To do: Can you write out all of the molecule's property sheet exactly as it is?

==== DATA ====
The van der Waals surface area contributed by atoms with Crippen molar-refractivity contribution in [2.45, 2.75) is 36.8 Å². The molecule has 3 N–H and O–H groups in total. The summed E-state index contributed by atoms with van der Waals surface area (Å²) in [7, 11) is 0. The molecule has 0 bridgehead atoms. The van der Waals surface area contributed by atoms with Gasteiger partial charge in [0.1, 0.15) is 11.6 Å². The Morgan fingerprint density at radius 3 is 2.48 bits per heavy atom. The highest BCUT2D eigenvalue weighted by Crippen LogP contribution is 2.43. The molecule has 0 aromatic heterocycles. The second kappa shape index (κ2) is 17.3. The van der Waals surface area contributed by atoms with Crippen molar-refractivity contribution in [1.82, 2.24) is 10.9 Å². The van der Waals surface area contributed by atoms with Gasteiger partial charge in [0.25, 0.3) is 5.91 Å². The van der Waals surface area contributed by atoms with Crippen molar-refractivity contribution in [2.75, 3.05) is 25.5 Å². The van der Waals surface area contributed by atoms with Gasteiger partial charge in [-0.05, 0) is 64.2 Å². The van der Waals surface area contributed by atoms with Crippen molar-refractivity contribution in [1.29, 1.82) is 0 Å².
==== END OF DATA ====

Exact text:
The van der Waals surface area contributed by atoms with Crippen molar-refractivity contribution in [2.45, 2.75) is 36.8 Å². The molecule has 3 N–H and O–H groups in total. The summed E-state index contributed by atoms with van der Waals surface area (Å²) in [7, 11) is 0. The molecule has 0 bridgehead atoms. The van der Waals surface area contributed by atoms with Gasteiger partial charge in [0.1, 0.15) is 11.6 Å². The Morgan fingerprint density at radius 3 is 2.48 bits per heavy atom. The highest BCUT2D eigenvalue weighted by Crippen LogP contribution is 2.43. The molecule has 0 aromatic heterocycles. The second kappa shape index (κ2) is 17.3. The van der Waals surface area contributed by atoms with Crippen molar-refractivity contribution in [1.82, 2.24) is 10.9 Å². The van der Waals surface area contributed by atoms with Gasteiger partial charge in [0.25, 0.3) is 5.91 Å². The van der Waals surface area contributed by atoms with Crippen molar-refractivity contribution in [2.75, 3.05) is 25.5 Å². The van der Waals surface area contributed by atoms with Gasteiger partial charge in [-0.05, 0) is 64.2 Å². The van der Waals surface area contributed by atoms with Crippen molar-refractivity contribution in [1.29, 1.82) is 0 Å².